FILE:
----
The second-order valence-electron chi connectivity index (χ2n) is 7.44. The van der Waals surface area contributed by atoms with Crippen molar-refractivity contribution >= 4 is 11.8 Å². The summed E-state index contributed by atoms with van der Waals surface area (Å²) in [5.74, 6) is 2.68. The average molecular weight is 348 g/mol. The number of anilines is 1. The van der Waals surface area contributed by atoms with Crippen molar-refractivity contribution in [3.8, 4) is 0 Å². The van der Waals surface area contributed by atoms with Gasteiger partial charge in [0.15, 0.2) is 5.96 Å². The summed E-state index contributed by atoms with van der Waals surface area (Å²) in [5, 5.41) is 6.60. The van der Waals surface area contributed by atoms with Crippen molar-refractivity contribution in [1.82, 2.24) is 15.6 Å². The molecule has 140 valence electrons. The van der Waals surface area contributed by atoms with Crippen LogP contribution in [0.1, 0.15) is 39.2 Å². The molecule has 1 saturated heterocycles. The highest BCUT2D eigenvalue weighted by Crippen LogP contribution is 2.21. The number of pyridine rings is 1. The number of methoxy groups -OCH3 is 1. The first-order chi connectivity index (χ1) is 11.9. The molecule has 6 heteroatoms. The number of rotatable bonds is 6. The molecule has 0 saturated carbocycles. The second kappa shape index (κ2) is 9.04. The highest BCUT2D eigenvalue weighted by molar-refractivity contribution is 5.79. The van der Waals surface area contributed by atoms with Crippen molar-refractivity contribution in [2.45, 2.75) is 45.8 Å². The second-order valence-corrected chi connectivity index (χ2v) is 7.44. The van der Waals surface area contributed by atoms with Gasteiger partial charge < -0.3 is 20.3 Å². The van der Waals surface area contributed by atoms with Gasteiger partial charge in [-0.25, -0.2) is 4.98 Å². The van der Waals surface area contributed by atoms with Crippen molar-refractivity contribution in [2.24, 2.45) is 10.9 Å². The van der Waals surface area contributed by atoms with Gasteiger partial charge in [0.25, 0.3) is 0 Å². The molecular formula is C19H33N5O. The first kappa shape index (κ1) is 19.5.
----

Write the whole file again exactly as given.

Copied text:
The second-order valence-electron chi connectivity index (χ2n) is 7.44. The van der Waals surface area contributed by atoms with Crippen molar-refractivity contribution >= 4 is 11.8 Å². The summed E-state index contributed by atoms with van der Waals surface area (Å²) in [5.74, 6) is 2.68. The average molecular weight is 348 g/mol. The number of anilines is 1. The van der Waals surface area contributed by atoms with Crippen molar-refractivity contribution in [3.8, 4) is 0 Å². The van der Waals surface area contributed by atoms with Gasteiger partial charge in [0.15, 0.2) is 5.96 Å². The summed E-state index contributed by atoms with van der Waals surface area (Å²) in [5, 5.41) is 6.60. The van der Waals surface area contributed by atoms with Crippen molar-refractivity contribution in [1.82, 2.24) is 15.6 Å². The molecule has 140 valence electrons. The van der Waals surface area contributed by atoms with Crippen LogP contribution in [0.1, 0.15) is 39.2 Å². The molecule has 1 saturated heterocycles. The highest BCUT2D eigenvalue weighted by Crippen LogP contribution is 2.21. The number of pyridine rings is 1. The number of methoxy groups -OCH3 is 1. The first-order chi connectivity index (χ1) is 11.9. The molecule has 6 heteroatoms. The number of rotatable bonds is 6. The molecule has 0 saturated carbocycles. The second kappa shape index (κ2) is 9.04. The highest BCUT2D eigenvalue weighted by molar-refractivity contribution is 5.79. The van der Waals surface area contributed by atoms with Crippen molar-refractivity contribution in [2.45, 2.75) is 45.8 Å². The second-order valence-corrected chi connectivity index (χ2v) is 7.44. The van der Waals surface area contributed by atoms with Gasteiger partial charge < -0.3 is 20.3 Å². The van der Waals surface area contributed by atoms with Gasteiger partial charge in [-0.25, -0.2) is 4.98 Å². The van der Waals surface area contributed by atoms with Crippen molar-refractivity contribution in [2.24, 2.45) is 10.9 Å². The van der Waals surface area contributed by atoms with Gasteiger partial charge in [0.25, 0.3) is 0 Å². The molecular formula is C19H33N5O. The first kappa shape index (κ1) is 19.5.